|For Immediate Release|
|Monday, April 5, 2004|
|Contact:||Heidi B. Perlman 781-338-3106 or Kimberly Beck 781-338-3105|
High School Dropout Rate Rises To 3.3 Percent In 2003
MALDEN - The dropout rate for high schoolers rose to 3.3 percent during the 2002-2003 school year, a slight increase from the 2001-2002 school year, but still below the five-year high of 3.6 percent set in 1998-99.
According to the new Department of Education report released Monday, a total of 9,389 ninth-through 12th graders dropped out that year. When broken down by class, this translates into 3.2 percent of freshmen, 3.4 percent of sophomores, 3.3 percent of juniors and 3.5 percent of seniors who left school during the 2002-2003 school year and did not return by the following October 1.
Education Commissioner David P. Driscoll noted that the senior class rate of 3.45 percent represents a spike from the prior year’s average of 2.9 percent. Of the 2,102 12th graders who dropped out, 39 percent had already met the state’s graduation requirement by passing both the math and English MCAS exams.
“It concerns me to see a higher percentage of our seniors giving up on school when they have already achieved so much and come so far,” he said. “It is critical that our students know we are here for them, and that more is done to ensure that each one feels engaged, and gets whatever assistance they need every day.”
These numbers are based on enrollment figures reported through the Student Information Management System (SIMS) by each districts on Oct. 1, 2002 and Oct. 1, 2003. This is the second year SIMS data has been used to track dropouts, providing the most accurate data to date.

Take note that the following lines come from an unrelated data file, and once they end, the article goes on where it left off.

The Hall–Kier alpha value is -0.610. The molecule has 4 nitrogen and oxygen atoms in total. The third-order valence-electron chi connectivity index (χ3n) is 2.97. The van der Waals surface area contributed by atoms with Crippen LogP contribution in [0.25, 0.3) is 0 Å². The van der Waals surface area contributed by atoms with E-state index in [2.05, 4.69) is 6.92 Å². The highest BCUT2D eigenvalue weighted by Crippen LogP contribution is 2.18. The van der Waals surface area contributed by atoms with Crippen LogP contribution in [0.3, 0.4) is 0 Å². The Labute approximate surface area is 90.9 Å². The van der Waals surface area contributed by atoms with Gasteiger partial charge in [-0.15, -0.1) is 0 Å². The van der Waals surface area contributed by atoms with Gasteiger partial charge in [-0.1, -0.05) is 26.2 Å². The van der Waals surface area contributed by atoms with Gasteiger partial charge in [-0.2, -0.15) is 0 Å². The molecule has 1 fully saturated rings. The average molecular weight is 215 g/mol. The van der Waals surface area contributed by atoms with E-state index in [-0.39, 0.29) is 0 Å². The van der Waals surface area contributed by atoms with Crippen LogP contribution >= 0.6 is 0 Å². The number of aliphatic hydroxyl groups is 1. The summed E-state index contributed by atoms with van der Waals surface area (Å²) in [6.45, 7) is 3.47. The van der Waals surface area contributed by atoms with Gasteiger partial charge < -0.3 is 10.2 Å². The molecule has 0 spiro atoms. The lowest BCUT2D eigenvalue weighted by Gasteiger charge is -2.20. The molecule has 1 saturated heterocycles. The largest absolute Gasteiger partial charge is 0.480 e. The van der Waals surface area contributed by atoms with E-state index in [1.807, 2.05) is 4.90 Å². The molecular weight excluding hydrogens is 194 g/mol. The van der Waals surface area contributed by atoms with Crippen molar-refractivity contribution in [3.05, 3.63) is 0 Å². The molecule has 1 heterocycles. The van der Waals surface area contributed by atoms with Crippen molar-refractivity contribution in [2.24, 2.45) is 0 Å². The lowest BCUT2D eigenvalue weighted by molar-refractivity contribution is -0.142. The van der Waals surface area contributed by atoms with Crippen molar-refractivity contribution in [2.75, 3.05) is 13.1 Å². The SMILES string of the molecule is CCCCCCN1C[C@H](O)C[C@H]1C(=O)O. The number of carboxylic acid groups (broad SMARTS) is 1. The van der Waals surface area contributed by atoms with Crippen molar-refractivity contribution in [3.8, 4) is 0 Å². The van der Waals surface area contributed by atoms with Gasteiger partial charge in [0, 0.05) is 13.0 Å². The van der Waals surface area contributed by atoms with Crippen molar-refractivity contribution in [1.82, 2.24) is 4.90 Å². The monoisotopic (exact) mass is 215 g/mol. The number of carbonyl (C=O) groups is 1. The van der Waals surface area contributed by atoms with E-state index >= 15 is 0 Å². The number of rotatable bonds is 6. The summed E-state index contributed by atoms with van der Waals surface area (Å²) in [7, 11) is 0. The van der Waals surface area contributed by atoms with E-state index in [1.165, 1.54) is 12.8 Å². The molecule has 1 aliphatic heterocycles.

The annual dropout rate varied widely among individual schools. In all, 58 percent had a dropout rate of 2.5 percent or less, and about six percent had a rate higher than 10 percent.
Other findings include:
- Males have consistently dropped out at a higher rate than females, and this year was no different. The 2002-03 dropout rate was 3.9 percent for males and 2.8 percent for females.
- Rates varied widely among students of different ethnicities. Hispanic students had the highest annual dropout rate at 7.4 percent, followed by African-Americans at 5.7 percent. In all, 2.6 percent of white students dropped out.
- The drop-out rates were above the statewide average of 3.3 percent for low-income students, students with limited English proficiency and students with special needs: 5.1 percent of low income students, 6.1 percent of students with limited English proficiency and 4.6 percent of students in special education dropped out.
- The annual dropout rate for students enrolled in vocational-technical schools was 3.1 percent, somewhat lower than the statewide rate. The rate for city/town vocational-technical schools was 6.8 percent, and the rate for regional, independent and county vocational-technical schools was 2.0 percent.
View the full report, including individual school results.